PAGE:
New York City food writer Rachel Samstat and Washington, D.C. political columnist Mark Forman meet at a mutual friend's wedding, and they marry, after a whirlwind courtship, despite Rachel's reservations. They purchase a dilapidated Georgetown townhouse in Washington, D.C. and the ongoing and seemingly never-ending renovations create some stress in their relationship. Rachel, overjoyed to discover she is pregnant, is determined to make her marriage work and becomes a stay-at-home mother. When she discovers evidence of Mark's extramarital affair with socialite Thelma Rice during her pregnancy with her second child, she leaves him and takes their daughter Annie to New York, where she moves in with her father and tries to jump start her career. Mark eventually convinces her to return home, but Rachel leaves him after his philandering continues.
The film was shot on location in Manhattan, Washington, D.C. and Alexandria, Virginia. Jack Nicholson replaced Mandy Patinkin after a day of shooting. Nora Ephron's screenplay is based on her 1983 autobiographical novel of the same name, and inspired by her tempestuous second marriage to Carl Bernstein and his affair with Margaret Jay, the daughter of former British Prime Minister James Callaghan.
The film's music was composed by Carly Simon. Her songs, "Coming Around Again" and "Itsy Bitsy Spider", are included in the 1987 Grammy nominated album Coming Around Again.
The film received mixed reviews from critics and currently holds a 47% rating at Rotten Tomatoes, based on 15 reviews.
Roger Ebert of the Chicago Sun-Times called it "a bitter, sour movie about two people who are only marginally interesting" and placed much of the blame on screenwriter Nora Ephron, who "should have based her story on somebody else's marriage. That way, she could have provided the distance and perspective that good comedy needs." He felt "she apparently had too much anger to transform the facts into entertaining fiction."
Variety thought it was "a beautifully crafted film with flawless performances and many splendid moments, yet the overall effect is a bit disappointing" and added, "While the day-to-day details are drawn with a striking clarity, Ephron's script never goes much beyond the mannerisms of middle-class life. Even with the sketchy background information, it's hard to tell what these people are feeling or what they want."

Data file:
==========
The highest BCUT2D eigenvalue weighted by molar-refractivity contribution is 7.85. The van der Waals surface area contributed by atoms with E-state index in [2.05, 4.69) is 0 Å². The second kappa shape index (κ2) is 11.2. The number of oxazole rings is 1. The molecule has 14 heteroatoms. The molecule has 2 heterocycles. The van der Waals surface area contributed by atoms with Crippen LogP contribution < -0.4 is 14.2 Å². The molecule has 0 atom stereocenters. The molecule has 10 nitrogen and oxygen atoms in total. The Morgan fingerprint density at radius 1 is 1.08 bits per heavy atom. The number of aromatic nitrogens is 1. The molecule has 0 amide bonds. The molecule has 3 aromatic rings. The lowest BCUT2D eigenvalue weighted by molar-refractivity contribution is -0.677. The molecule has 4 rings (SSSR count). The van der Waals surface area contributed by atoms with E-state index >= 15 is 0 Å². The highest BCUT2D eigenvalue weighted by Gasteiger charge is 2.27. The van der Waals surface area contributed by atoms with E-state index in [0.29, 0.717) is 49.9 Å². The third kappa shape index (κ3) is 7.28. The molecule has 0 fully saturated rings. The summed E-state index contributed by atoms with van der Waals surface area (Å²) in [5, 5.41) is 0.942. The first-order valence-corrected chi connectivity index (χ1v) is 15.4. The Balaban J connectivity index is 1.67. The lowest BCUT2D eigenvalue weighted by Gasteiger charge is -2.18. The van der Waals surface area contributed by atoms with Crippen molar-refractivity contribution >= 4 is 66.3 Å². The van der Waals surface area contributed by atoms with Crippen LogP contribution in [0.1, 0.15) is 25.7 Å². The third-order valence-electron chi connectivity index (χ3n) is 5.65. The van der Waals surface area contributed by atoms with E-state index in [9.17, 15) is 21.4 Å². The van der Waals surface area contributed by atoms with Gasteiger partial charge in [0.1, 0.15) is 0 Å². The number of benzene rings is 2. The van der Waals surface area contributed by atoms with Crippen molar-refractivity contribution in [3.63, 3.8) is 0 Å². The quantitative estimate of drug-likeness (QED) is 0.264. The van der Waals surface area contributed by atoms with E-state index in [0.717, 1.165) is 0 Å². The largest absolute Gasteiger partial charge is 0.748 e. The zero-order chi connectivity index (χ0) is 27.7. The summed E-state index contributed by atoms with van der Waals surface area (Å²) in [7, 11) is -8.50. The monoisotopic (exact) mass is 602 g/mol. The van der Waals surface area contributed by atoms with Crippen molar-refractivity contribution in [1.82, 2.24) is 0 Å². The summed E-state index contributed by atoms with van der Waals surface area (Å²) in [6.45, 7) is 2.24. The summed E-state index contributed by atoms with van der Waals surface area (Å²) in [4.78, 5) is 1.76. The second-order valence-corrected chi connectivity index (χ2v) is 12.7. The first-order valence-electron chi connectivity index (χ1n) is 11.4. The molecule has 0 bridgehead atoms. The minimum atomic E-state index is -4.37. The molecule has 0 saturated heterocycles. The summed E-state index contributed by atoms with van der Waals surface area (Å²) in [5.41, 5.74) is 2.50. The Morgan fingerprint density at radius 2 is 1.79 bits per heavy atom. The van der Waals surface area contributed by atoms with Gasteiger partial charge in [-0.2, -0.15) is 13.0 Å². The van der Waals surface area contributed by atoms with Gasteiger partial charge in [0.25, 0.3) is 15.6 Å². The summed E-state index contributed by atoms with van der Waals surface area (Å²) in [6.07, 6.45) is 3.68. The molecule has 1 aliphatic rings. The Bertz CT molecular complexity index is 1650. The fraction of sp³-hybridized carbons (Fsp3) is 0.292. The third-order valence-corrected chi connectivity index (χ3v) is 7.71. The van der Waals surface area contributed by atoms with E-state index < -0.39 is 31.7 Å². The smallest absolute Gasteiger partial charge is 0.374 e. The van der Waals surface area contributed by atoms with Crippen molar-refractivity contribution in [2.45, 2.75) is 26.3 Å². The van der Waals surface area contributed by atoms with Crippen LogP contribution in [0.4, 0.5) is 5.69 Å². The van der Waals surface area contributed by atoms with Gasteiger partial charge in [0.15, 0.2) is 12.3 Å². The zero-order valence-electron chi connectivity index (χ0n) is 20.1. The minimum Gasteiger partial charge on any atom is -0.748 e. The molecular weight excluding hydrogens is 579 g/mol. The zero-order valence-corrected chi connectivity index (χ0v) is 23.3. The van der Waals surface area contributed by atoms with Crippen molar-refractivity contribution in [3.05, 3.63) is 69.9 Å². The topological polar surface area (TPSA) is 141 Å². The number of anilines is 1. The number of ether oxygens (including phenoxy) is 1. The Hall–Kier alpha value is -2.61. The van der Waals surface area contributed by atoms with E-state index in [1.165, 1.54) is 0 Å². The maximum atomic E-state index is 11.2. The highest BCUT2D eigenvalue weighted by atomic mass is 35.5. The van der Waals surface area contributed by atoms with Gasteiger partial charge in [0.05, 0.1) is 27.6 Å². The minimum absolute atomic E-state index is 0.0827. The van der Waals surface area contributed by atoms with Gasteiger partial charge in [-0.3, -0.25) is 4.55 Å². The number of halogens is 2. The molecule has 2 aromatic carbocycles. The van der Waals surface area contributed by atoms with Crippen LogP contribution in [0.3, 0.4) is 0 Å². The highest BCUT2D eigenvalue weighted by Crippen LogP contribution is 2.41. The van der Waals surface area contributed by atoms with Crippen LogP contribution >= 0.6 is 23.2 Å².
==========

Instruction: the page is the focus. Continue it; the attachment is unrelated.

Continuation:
Pauline Kael of The New Yorker wrote: "The movie is full of talented people, who [...] are fun to watch, but after a while the scenes that don't point anywhere begin to add up, and you start asking yourself: 'What is this movie about?' You are still asking when it's over, and by then a flatness, a disappointment, is likely to have settled over the fillips you'd enjoyed," noting that "[t]hough Ephron is a gifted and a witty light essayist, her novel is no more than a variant of a princess fantasy: Rachel, the wife, is blameless; Mark, the husband, is simply a bad egg—an adulterer. And, reading the book, you don't have to take Rachel the bratty narrator very seriously; her self-pity is so thinly masked by humor and unabashed mean-spiritedness that you feel that the author is exploiting her life—trashing it by presenting it as a juicy, fast-action comic strip about a marriage of celebrities."
Leonard Maltin gave the film three stars out of a possible four, and wrote "Lightweight, superficial story is supercharged by two charismatic stars, who make it a must see."
The film opened in 843 theaters in the United States on July 25, 1986, and earned $5,783,079 during its opening weekend, ranking number two at the box office behind Aliens. It eventually grossed a total of $25,314,189 in the US.
Streep was named Best Actress at the Valladolid International Film Festival for her performance.